The Court of Milan, Enterprise "A", with an order dated April 12th 2018, has accepted in full the injunction requests of Arnoldo Mondadori Editore S.p.A. with request to block access to the well-known web portal "Italiashare" by the Italian Internet Service Providers (ISP) that provide access to the Internet.

Already on 24 July 2017, the same section Company "A" had ordered some of the most well-known access providers to prevent access to its users to the website "Dasolo" and, in response to the requests of the well-known Italian publisher, in accordance with other previous decisions of the same Court ( pronounced as a result of legal actions started by Mediaset Premium S.p.A.), had delineated the perimeter of this order extending the injunction to "all sites with the second level domain name "dasolo", independently of the top level domain adopted".

It was therefore confirmed the legality of an injunction request that included not only the existing domain name but also "all sites with second-level domain name" equal to that existing at the time of the order but " independently of the top level domain adopted " (for more info see here. Italian language).

Obviously, this order did not also included the hypotheses in which the operator of the site in question changed not only the top level domain ("TLD") but also the second-level domain name: as in fact happened in the present case (shortly after the site "Dasolo" assumed the name "Italiashare").

Hence Mondadori's new initiative, which has tried to further extend the number of orders for injunctions already obtained in order to obtain a measure that also includes "alias" websites to be understood no longer as those with the same second-level domain name and different TLD, but as all sites that - regardless of the second-level domain name - are considered to lead to the same violations.

At first, the Court granted the publisher's requests in part, granting, without hearing the other party, an injunction limited to sites with second-level domain names equal to those existing at the time of the order and different only in the TLD.

At the end of the precautionary procedure, instead, the Judge ordered the ISPs, "in their quality of network access providers, to adopt the most appropriate technical measures in order to prevent, the recipients of the respective services from accessing the portal that makes available to the public the same illegal content that is the subject of this procedure and relating to the Magazines, both through the domain name " that through the sites "alias", reachable through any domain name, within a maximum of ten working days from receipt (via PEC -i.e. certified email- or certified mail) of specific notification of violations reported by the applicant.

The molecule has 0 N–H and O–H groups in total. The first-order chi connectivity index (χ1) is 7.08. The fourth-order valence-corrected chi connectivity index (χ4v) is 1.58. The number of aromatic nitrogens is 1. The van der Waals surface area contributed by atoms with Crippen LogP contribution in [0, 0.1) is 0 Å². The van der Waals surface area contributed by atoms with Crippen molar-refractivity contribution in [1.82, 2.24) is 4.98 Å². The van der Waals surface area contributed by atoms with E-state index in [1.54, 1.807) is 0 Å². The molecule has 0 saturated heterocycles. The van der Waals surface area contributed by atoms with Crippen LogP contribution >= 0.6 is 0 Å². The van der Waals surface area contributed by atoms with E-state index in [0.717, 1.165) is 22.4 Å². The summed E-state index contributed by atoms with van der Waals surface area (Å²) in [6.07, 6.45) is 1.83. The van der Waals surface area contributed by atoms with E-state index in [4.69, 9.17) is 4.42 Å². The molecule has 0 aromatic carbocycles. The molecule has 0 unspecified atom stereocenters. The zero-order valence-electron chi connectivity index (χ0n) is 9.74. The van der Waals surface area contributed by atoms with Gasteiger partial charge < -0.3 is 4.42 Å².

On the basis of the following considerations: "having considered the circumstances of the individual case, the Court held that is in accordance with the prohibition of the general order of surveillance, proportionate and at the same time effective, a measure ordering internet service providers to prevent access to the same content as that already found to be illegal - because it relates to the communication to the public, without the authorization of the right holder, of the exclusive rights of the applicant relating to the Periods - is compatible with the prohibition of the general obligation of supervision, proportionate and at the same time effective, regardless of the domain name, which continues to change, by the deliberate and manifest intention of the perpetrator of the offence. A different command to limit the order to a specific domain name would be useless in this case, given that, in a short time, the perpetrator of the offence has repeatedly changed the domain name and it is likely, given the expressed intention, that at the date of issue of the measure the name of the site has changed again. An order concerning illegal content, also affecting alias sites represent therefore, in the case in exam, the only order that "has the effect of preventing or at least making it difficult to carry out unauthorised searches of protected material and seriously discouraging Internet users who use the services of the recipient of this injunction" (see case cit. Telekabel, point 64).

This is a wide-ranging order which aims to guarantee effective protection for the copyright invoked by Mondadori but always in compliance with the principles of effectiveness and proportionality of injunctions: as stated in the reasoning, the Court based such decision on the clear indications given both by the European Court of Justice (i.e. Case C-314/12, Telekabel) and by the EU Commission that, with its Communication of November 29, 2017 on the interpretation of the Enforcement Directive, expressly admitted the full lawfulness of the so-called "dynamic" injunctions: "injunctions that can be issued, for example, in cases where the same website becomes available immediately after the issue of an injunction with a different IP address or URL, which are formulated in such a way as to also include the new IP address or URL without the need for a new judicial procedure to obtain a new injunction".